Wright State plans to slash campus energy consumption by nearly 40 percent through energy efficiency investments that include applying state-of-the-art technology to modernize heating/cooling plants in buildings across its Dayton and Lake campuses.
The move promises to save the university $35.8 million over the next 15 years.
“This is a game-changer for us in terms of sustainability,” said Mark M. Polatajko, vice president for business and fiscal affairs and university treasurer. “It not only saves Wright State and taxpayers millions of dollars in energy costs, but also enables the university to dramatically reduce its long-term maintenance costs and positions us as a regional leader in energy conservation initiatives.”
The university intends to sign a $25.2 million contract with ABM Industries Inc. to implement energy efficiency measures through ABM’s Bundled Energy Services (BES) program. Principal strategies include:
- Elimination of 30 major pieces of heating/cooling equipment that can be costly to maintain
- Utilization of pressure-independent control values in an holistic-system approach to improve control accuracy and offer significant long-term savings
- Retrofit of exterior light fixtures with LED and induction lighting, which offers lower energy consumption and longer equipment lifespans than conventional lighting
- Use of energy-efficient geothermal cooling for the Wright State Nutter Center for year-round free cooling
- Continuous improvement of efficiency standards by employing technology to enable data gathering for long-term sustainability
Polatajko said the new system will also save $225,000 a year in maintenance costs and pay for itself in 12.7 years.
“This is a result of the university focusing on fiscal and energy stewardship, while concurrently addressing current and future deferred maintenance needs in a strategic manner,” Polatajko said. “It addresses a significant component of both our capital and operating budgets in a truly innovative way.”
The New York-based ABM provides energy efficiency, commercial cleaning and maintenance, facility engineering, parking and security services for thousands of commercial, industrial, government and retail clients around the globe. The company had annual revenues of $4.3 billion in 2012 and employs nearly 100,000 workers. In Ohio alone, ABM employs more than 3,000 workers.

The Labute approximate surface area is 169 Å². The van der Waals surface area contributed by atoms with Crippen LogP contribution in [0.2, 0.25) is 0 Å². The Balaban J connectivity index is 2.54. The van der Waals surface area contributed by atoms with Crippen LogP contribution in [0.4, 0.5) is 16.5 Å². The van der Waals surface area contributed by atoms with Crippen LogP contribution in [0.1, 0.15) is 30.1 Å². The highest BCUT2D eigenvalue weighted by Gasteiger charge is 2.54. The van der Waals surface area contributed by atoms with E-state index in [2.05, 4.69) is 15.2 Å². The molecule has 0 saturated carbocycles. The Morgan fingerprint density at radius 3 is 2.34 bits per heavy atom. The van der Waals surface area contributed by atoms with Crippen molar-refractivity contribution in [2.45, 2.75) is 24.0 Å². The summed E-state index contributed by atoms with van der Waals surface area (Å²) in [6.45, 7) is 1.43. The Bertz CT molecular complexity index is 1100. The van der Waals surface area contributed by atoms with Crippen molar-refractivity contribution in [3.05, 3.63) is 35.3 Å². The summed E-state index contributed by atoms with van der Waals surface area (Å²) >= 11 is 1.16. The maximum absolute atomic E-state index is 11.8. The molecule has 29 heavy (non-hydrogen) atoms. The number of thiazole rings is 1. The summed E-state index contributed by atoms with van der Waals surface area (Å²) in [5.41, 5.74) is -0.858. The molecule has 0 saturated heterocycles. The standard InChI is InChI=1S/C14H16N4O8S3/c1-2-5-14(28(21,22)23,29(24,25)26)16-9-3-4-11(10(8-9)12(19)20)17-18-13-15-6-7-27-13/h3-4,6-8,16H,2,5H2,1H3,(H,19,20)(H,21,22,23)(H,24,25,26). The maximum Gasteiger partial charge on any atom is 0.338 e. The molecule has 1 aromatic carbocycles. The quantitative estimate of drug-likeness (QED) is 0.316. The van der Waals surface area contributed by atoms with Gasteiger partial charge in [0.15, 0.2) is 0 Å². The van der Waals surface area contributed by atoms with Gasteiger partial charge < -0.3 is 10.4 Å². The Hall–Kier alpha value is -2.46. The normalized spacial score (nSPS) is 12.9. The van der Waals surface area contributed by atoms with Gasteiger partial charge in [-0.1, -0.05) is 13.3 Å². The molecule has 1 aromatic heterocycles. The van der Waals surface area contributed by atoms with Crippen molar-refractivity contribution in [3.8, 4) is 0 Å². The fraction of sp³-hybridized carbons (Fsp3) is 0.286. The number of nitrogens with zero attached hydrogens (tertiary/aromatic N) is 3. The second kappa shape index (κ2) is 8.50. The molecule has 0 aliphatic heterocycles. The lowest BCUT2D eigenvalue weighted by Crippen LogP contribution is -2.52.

Polatajko said Wright State will be one of the first public universities in Ohio deploying these types of energy conservation measures on such a large scale, adding that the decision helps to offset dwindling state capital appropriations, which have historically been used for basic renovations.
“We’re being responsive, we’re being visionary, we’re being strategic,” Polatajko said. “And we’re being innovative by maintaining a sound capital infrastructure while utilizing the fullest potential of our resources.”
Gregory A. Hahn, general manager of ABM Building and Energy Solutions, (Dayton, Ohio), said ABM is proud to continue its relationship with Wright State, referring to the successful implementation of a Phase I Energy Conservation Project in 2010.
“This project is very comprehensive and serves as a tremendous example of the success we’ve seen with our BES program,” Hahn said. “It incorporates the innovative application of new and established energy saving technologies that will forever change the way the campus operates, while also guaranteeing savings that can be reallocated towards the school’s critical capital improvements. This is truly a win-win for Wright State.”
Implementation of the plan is slated to begin in February 2013, pending approval by the Wright State Board of Trustees on Feb. 15